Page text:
Deep State by Chris Hauty (Emily Bestler: Atria, Jan.; web review, 11/22/19) is a thriller inspired by a presidential talking point, penned by a screenwriter who should know how to keep the tension high and the pace fast. From Denmark comes another crime novelist to savor, Katrine Engberg. The first in her Danish best-selling series is The Tenant (Scout: Gallery, Jan.).

Set in California is Kept Animals by Kate Milliken (Scribner, Apr.), a story of three girls coming of age and navigating their desires, and of a daughter hoping to discover her mother’s secrets. How Much of These Hills Is Gold by C Pam Zhang (Riverhead, Apr.; see p. 86) is set against the waning days of the American gold rush, during which two Chinese American children left orphaned are fiercely determined to bury their father in accordance with Chinese traditions. Darling Rose Gold by Stephanie Wrobel (Berkley, Mar.) is a family story of a very different sort, a psychological thriller about a darkly brutal mother-daughter relationship.

In a completely different genre, Vagabonds by Hao Jingfang, translated by Ken Liu (Saga: Gallery, Apr.), marks the groundbreaking Hugo winner’s first novel (after earning accolades for her novelette, Folding Beijing). It takes place after a civil war between Mars and Earth as a group of children raised on Mars are sent back to Earth only to find they are displaced and unmoored.


Get These On Your Radar

There are plenty of gems to read this season, from even more debuts to authors who are just shimmering under the break-big line. A perfect case in point is Sharon Bolton, an award-winning author better known in the UK than in the States. Her newest is The Split (Minotaur, Apr.), a stand-alone novel about a glaciologist working at the edge of the world, hoping to escape her murderous husband. Stand-alone titles are great ways to meet writers, making Daughter from the Dark by Sergey and Marina Dyachenko (Harper Voyager, Feb.) another to note. The new story from the authors and translator of cult hit Vita Nostra focuses on the mysterious young Alyona and the DJ who is now firmly caught in what is very likely a magical, mysterious net.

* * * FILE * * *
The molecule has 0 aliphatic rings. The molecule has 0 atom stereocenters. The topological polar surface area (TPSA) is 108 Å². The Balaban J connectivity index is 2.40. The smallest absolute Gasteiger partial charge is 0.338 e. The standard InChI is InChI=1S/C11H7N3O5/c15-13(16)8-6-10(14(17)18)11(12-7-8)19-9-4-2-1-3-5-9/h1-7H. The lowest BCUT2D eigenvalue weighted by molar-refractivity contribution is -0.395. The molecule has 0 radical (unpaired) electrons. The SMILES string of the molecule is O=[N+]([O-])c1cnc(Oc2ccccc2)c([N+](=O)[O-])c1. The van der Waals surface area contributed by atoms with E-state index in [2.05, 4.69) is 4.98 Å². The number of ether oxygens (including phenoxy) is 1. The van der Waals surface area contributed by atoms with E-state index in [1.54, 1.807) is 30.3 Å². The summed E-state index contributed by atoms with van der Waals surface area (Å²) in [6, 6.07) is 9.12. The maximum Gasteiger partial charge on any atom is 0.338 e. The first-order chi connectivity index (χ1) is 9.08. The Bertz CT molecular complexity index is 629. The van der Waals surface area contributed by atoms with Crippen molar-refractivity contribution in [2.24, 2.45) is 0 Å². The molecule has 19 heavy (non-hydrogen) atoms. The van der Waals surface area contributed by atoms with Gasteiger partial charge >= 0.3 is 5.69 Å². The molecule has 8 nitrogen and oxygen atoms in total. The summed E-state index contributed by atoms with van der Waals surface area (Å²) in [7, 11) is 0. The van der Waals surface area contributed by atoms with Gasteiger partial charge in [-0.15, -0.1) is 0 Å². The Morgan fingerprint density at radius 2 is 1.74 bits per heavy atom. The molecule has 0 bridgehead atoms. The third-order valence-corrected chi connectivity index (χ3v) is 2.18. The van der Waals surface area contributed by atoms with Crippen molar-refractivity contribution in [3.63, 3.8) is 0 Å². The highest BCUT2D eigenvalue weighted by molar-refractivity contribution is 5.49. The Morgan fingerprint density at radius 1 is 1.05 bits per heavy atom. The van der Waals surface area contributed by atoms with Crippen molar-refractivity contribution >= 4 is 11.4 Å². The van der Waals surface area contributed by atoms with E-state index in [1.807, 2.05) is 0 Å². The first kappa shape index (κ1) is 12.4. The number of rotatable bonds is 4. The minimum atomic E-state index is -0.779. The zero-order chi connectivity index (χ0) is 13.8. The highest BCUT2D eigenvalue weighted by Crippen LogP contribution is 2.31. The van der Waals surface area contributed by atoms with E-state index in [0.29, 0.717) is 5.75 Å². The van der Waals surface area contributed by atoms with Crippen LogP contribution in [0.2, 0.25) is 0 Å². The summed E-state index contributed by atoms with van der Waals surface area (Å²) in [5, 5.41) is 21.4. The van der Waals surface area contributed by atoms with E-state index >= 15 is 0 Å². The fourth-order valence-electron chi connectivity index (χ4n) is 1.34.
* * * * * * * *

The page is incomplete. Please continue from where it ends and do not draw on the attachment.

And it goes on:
This might be the year readers rediscover Stephen Wright. Processed Cheese (Little, Brown, Jan.; LJ 11/19) comes 14 years after his last novel; Hachette is marking its arrival with reissues of his previous four titles in ebook and paperback. The reign of short story collections also continues this year. Two to watch are So We Can Glow by Leesa Cross-Smith (Grand Central, Mar.) and And I Do Not Forgive You: Stories and Other Revenges by Amber Sparks (Liveright, Feb.; LJ 12/19). Cross-Smith tells tales of women and girls, desire and connection. Sparks is a new voice in weird fiction, and is being compared to Carmen Maria Machado, Kelly Link, and Karen Russell.

The focus on international fiction continues in 2020, too. A good example is Small Days and Nights by Tishani Doshi (Norton, Jan.; LJ 11/19). Her first book, The Pleasure Seekers, was longlisted for the Orange Prize and the International IMPAC Dublin Literary Award. This second novel, about two sisters and set in contemporary India, has already been named an Irish Times Book of the Year. Another top international pick is Ali Araghi’s debut, The Immortals of Tehran (Melville House, Apr.), a sprawling family saga.

Many of the high-profile titles this coming season reflect the issues readers are struggling with in this moment: disillusionment, the ongoining reckoning of the #MeToo movement, the opioid epidemic, finding and making one’s family and home. Other books take on ripped-from-the-headline themes, often infused with sense of political or social urgency. Balancing out the heavier fare, there is a focus on the future too, with debuts offering new ways of framing age-old issues—and stories—and beloved authors finally putting new books on the shelf. The titles cited here along with many others are listed and tagged in the spring preview spreadsheet (libraryjournal.com/spring2020preview). Dig in. 


Neal Wyatt is LJ’s readers’ advisory and Book Pulse columnist. She is also the coauthor of The Readers’ Advisory Guide to Genre Fiction, 3d ed. (ALA Editions, 2019). Contact her at nwyatt@mediasourceinc.com